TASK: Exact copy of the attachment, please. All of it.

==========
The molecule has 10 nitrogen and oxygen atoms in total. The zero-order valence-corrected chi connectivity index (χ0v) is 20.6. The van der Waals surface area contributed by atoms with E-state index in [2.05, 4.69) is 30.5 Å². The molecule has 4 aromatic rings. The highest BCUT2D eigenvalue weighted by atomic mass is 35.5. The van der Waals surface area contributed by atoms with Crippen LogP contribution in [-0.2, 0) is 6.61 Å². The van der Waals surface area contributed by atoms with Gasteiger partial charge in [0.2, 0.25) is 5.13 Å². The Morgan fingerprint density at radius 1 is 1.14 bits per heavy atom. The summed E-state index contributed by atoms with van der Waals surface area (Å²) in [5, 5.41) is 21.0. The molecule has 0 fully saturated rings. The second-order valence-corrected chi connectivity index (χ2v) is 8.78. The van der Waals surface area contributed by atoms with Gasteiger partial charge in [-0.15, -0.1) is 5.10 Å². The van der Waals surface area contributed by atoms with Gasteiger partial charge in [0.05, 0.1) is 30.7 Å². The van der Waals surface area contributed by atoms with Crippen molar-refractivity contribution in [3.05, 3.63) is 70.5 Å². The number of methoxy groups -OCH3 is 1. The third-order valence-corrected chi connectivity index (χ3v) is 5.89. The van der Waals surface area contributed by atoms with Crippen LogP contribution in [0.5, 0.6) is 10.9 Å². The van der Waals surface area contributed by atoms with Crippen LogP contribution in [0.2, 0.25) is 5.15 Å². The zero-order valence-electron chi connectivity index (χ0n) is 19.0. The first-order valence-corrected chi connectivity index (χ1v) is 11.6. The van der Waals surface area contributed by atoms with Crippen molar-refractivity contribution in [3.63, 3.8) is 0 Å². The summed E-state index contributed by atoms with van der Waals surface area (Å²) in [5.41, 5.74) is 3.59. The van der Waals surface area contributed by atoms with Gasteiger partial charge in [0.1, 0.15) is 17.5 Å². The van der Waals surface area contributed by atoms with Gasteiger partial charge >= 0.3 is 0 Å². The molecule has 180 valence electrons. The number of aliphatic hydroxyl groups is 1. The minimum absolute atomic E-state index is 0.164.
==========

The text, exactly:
The molecule has 10 nitrogen and oxygen atoms in total. The zero-order valence-corrected chi connectivity index (χ0v) is 20.6. The van der Waals surface area contributed by atoms with E-state index in [2.05, 4.69) is 30.5 Å². The molecule has 4 aromatic rings. The highest BCUT2D eigenvalue weighted by atomic mass is 35.5. The van der Waals surface area contributed by atoms with Crippen LogP contribution in [-0.2, 0) is 6.61 Å². The van der Waals surface area contributed by atoms with Gasteiger partial charge in [0.2, 0.25) is 5.13 Å². The Morgan fingerprint density at radius 1 is 1.14 bits per heavy atom. The summed E-state index contributed by atoms with van der Waals surface area (Å²) in [5, 5.41) is 21.0. The molecule has 0 fully saturated rings. The second-order valence-corrected chi connectivity index (χ2v) is 8.78. The van der Waals surface area contributed by atoms with Gasteiger partial charge in [-0.15, -0.1) is 5.10 Å². The van der Waals surface area contributed by atoms with Gasteiger partial charge in [0.05, 0.1) is 30.7 Å². The van der Waals surface area contributed by atoms with Crippen molar-refractivity contribution in [3.05, 3.63) is 70.5 Å². The number of methoxy groups -OCH3 is 1. The third-order valence-corrected chi connectivity index (χ3v) is 5.89. The van der Waals surface area contributed by atoms with Crippen LogP contribution in [0.5, 0.6) is 10.9 Å². The van der Waals surface area contributed by atoms with Crippen LogP contribution in [0.2, 0.25) is 5.15 Å². The zero-order valence-electron chi connectivity index (χ0n) is 19.0. The first-order valence-corrected chi connectivity index (χ1v) is 11.6. The van der Waals surface area contributed by atoms with Crippen molar-refractivity contribution in [3.63, 3.8) is 0 Å². The summed E-state index contributed by atoms with van der Waals surface area (Å²) in [5.41, 5.74) is 3.59. The van der Waals surface area contributed by atoms with Gasteiger partial charge in [0.1, 0.15) is 17.5 Å². The van der Waals surface area contributed by atoms with Gasteiger partial charge >= 0.3 is 0 Å². The molecule has 180 valence electrons. The number of aliphatic hydroxyl groups is 1. The minimum absolute atomic E-state index is 0.164.